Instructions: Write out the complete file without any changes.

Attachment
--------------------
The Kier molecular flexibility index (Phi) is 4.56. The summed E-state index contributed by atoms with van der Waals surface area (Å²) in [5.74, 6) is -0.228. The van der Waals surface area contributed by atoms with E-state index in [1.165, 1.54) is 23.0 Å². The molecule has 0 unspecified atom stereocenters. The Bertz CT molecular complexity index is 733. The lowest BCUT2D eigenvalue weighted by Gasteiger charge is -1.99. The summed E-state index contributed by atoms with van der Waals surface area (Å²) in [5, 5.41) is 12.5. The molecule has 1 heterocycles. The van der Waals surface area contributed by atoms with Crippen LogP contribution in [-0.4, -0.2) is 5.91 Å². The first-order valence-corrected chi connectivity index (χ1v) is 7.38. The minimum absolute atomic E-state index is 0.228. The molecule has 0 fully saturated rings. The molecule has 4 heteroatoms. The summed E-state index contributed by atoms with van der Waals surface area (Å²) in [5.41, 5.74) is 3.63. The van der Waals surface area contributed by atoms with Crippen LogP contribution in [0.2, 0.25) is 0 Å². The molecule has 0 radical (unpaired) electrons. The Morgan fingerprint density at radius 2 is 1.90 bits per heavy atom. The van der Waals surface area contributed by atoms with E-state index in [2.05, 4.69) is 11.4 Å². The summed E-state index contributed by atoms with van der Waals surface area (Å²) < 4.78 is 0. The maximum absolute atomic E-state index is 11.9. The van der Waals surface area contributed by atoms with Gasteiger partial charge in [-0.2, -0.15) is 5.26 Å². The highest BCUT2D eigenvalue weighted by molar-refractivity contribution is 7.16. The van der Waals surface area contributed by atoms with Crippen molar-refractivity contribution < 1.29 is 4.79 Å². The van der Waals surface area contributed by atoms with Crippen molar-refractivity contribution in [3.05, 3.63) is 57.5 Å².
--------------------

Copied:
The Kier molecular flexibility index (Phi) is 4.56. The summed E-state index contributed by atoms with van der Waals surface area (Å²) in [5.74, 6) is -0.228. The van der Waals surface area contributed by atoms with E-state index in [1.165, 1.54) is 23.0 Å². The molecule has 0 unspecified atom stereocenters. The Bertz CT molecular complexity index is 733. The lowest BCUT2D eigenvalue weighted by Gasteiger charge is -1.99. The summed E-state index contributed by atoms with van der Waals surface area (Å²) in [5, 5.41) is 12.5. The molecule has 1 heterocycles. The van der Waals surface area contributed by atoms with Crippen LogP contribution in [-0.4, -0.2) is 5.91 Å². The first-order valence-corrected chi connectivity index (χ1v) is 7.38. The minimum absolute atomic E-state index is 0.228. The molecule has 0 fully saturated rings. The molecule has 4 heteroatoms. The summed E-state index contributed by atoms with van der Waals surface area (Å²) in [5.41, 5.74) is 3.63. The van der Waals surface area contributed by atoms with Crippen LogP contribution in [0.2, 0.25) is 0 Å². The molecule has 0 radical (unpaired) electrons. The Morgan fingerprint density at radius 2 is 1.90 bits per heavy atom. The van der Waals surface area contributed by atoms with E-state index in [2.05, 4.69) is 11.4 Å². The summed E-state index contributed by atoms with van der Waals surface area (Å²) < 4.78 is 0. The maximum absolute atomic E-state index is 11.9. The van der Waals surface area contributed by atoms with Gasteiger partial charge in [-0.2, -0.15) is 5.26 Å². The highest BCUT2D eigenvalue weighted by molar-refractivity contribution is 7.16. The van der Waals surface area contributed by atoms with Crippen molar-refractivity contribution < 1.29 is 4.79 Å². The van der Waals surface area contributed by atoms with Crippen molar-refractivity contribution in [3.05, 3.63) is 57.5 Å².